The Designation of AG Porras Might Impact Her Reelection
The designation of Attorney General Consuelo Porras to the Section 353 Undemocratic and Corrupt Actors List by Secretary of State Anthony Blinken on September 20th, 2021 is an unprecedented event in the history of the relationship between Guatemala and the United States. She is the highest ranking officer designated so far. At this time, the desperate measure might impact Porras’ reelection nomination. However, the direct effect is confusing.
In February 2016, the Attorney General’s Law was modified, as requested by a wide coalition of civil society organizations, backed by the US and CICIG. The amendment raised the bar, establishing that basically only a court conviction could be cause for dismissal. The causes for removal of the Attorney General had been originally lax for good reasons, as it was the President’s prerogative. The United States designation of Porras to the Section 353 Undemocratic and Corrupt Actor List does not constitute a conviction; therefore, under the rules established by civil society in 2016, it is not sufficient cause for removal.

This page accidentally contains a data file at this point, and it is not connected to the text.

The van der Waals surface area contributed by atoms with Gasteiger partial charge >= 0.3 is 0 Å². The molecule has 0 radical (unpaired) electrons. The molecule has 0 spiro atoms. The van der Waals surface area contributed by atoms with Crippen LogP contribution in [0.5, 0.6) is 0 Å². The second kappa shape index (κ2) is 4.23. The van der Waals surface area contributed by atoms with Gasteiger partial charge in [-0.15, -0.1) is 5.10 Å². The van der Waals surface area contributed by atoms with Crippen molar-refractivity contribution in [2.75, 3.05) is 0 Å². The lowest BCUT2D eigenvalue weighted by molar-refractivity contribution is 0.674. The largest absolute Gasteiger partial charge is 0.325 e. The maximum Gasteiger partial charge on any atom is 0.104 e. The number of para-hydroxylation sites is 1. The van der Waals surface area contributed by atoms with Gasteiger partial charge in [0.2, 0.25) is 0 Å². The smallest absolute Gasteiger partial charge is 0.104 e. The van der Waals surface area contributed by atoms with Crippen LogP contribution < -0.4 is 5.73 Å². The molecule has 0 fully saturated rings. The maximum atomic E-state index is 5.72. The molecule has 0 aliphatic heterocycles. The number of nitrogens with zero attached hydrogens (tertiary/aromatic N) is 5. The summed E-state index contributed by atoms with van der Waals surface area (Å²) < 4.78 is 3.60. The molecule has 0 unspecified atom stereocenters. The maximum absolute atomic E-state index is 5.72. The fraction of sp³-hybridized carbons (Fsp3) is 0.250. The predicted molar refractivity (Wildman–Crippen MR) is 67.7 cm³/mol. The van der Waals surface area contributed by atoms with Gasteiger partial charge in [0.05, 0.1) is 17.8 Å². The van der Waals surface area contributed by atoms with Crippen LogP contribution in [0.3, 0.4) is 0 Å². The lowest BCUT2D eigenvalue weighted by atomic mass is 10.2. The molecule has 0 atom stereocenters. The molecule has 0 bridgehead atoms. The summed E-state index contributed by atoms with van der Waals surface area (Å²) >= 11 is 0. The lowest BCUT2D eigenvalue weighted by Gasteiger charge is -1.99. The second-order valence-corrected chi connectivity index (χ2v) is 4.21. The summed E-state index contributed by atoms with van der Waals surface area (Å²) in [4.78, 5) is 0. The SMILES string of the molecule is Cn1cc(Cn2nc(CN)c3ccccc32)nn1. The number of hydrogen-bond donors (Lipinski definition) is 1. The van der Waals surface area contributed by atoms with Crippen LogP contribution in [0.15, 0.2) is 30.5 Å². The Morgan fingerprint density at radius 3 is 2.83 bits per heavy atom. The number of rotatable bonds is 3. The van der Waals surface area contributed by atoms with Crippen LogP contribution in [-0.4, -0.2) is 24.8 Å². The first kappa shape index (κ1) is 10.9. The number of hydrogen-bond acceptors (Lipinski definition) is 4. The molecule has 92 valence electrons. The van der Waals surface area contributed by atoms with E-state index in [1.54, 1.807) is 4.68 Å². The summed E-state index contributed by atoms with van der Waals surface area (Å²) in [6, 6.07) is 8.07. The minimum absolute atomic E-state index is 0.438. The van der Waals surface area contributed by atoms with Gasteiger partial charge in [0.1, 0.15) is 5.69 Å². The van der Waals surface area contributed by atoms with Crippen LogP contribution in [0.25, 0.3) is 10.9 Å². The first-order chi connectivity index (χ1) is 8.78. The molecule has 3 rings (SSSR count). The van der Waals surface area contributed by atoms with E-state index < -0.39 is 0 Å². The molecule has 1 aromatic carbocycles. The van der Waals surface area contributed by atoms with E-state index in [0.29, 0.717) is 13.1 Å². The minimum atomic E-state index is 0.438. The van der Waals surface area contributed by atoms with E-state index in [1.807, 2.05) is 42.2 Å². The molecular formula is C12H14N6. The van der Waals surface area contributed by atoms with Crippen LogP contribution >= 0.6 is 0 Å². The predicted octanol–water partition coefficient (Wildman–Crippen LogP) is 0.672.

Porras is the Attorney General until mid-May 2022 , when her four year term expires. The untimely designation might hinder Porras’ reelection, as the Guatemalan Constitution requires candidates to enjoy good reputation or social standing (strictly speaking, recognized honorability). Without a doubt, the designation affects her reputation, particularly around Foggy Bottom. Despite her questionable decisions, Porras still enjoys her legal rights, including the presumption of innocence. Under this premise, she might run for reelection. The selection process of the Attorney General is set to begin soon, before December.
Now that she has been designated as an undemocratic and corrupt actor, what is she likely to do? The President can not dismiss her. It is up to her to decide the path forward. Should she resign or continue until her term expires? Should she seek reelection? It is confusing.
As the tumultuous relationship between Guatemala and the United States begins a new chapter after the designation of the highest ranking public officer to date, upon closer examination, it seems like the DOS decision was taken rather abruptly. The United States government is in its own right to do so. Like the Caesars of old, Uncle Sam can raise or lower its thumb, without explanation or reason. Of course. However, we can still appeal to reason. For the benefit of all, perhaps it is still not too late to privilege a profound and engaging diplomatic dialogue over abrupt exemplary measures.